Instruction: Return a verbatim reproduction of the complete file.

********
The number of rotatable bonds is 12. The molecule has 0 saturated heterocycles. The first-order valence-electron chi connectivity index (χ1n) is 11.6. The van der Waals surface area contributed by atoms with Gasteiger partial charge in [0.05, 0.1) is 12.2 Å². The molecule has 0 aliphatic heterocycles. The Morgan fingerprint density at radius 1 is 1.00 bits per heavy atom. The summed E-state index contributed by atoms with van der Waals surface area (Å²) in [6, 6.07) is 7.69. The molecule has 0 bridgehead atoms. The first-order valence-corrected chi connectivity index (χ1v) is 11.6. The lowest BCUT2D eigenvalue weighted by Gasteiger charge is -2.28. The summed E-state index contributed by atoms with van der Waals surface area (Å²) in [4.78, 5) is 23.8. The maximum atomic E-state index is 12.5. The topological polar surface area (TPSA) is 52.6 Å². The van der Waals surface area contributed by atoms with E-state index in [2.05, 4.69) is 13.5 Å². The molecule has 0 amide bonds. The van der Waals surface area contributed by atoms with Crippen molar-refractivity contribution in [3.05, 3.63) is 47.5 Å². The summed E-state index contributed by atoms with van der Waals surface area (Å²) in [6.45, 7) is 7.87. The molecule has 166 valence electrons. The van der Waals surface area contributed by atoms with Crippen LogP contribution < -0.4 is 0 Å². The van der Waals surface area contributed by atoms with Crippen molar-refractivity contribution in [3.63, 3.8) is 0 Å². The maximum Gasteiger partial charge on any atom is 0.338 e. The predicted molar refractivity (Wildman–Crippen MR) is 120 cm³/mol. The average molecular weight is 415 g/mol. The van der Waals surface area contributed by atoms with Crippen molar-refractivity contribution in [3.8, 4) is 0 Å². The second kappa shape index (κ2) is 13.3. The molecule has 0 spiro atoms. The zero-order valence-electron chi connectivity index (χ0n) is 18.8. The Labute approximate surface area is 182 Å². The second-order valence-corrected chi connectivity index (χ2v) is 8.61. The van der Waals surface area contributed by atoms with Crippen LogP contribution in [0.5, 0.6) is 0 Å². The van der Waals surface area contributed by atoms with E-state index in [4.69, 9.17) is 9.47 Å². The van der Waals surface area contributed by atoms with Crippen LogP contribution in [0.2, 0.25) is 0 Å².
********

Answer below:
The number of rotatable bonds is 12. The molecule has 0 saturated heterocycles. The first-order valence-electron chi connectivity index (χ1n) is 11.6. The van der Waals surface area contributed by atoms with Gasteiger partial charge in [0.05, 0.1) is 12.2 Å². The molecule has 0 aliphatic heterocycles. The Morgan fingerprint density at radius 1 is 1.00 bits per heavy atom. The summed E-state index contributed by atoms with van der Waals surface area (Å²) in [6, 6.07) is 7.69. The molecule has 0 bridgehead atoms. The first-order valence-corrected chi connectivity index (χ1v) is 11.6. The lowest BCUT2D eigenvalue weighted by Gasteiger charge is -2.28. The summed E-state index contributed by atoms with van der Waals surface area (Å²) in [4.78, 5) is 23.8. The maximum atomic E-state index is 12.5. The topological polar surface area (TPSA) is 52.6 Å². The van der Waals surface area contributed by atoms with E-state index in [2.05, 4.69) is 13.5 Å². The molecule has 0 amide bonds. The van der Waals surface area contributed by atoms with Crippen molar-refractivity contribution in [3.05, 3.63) is 47.5 Å². The summed E-state index contributed by atoms with van der Waals surface area (Å²) in [6.45, 7) is 7.87. The molecule has 166 valence electrons. The van der Waals surface area contributed by atoms with Crippen LogP contribution < -0.4 is 0 Å². The van der Waals surface area contributed by atoms with Crippen molar-refractivity contribution in [3.63, 3.8) is 0 Å². The maximum Gasteiger partial charge on any atom is 0.338 e. The predicted molar refractivity (Wildman–Crippen MR) is 120 cm³/mol. The average molecular weight is 415 g/mol. The van der Waals surface area contributed by atoms with Crippen molar-refractivity contribution in [3.8, 4) is 0 Å². The second kappa shape index (κ2) is 13.3. The molecule has 0 spiro atoms. The zero-order valence-electron chi connectivity index (χ0n) is 18.8. The Labute approximate surface area is 182 Å². The second-order valence-corrected chi connectivity index (χ2v) is 8.61. The van der Waals surface area contributed by atoms with Crippen LogP contribution in [0.5, 0.6) is 0 Å². The van der Waals surface area contributed by atoms with E-state index in [4.69, 9.17) is 9.47 Å². The van der Waals surface area contributed by atoms with Crippen LogP contribution in [0.2, 0.25) is 0 Å².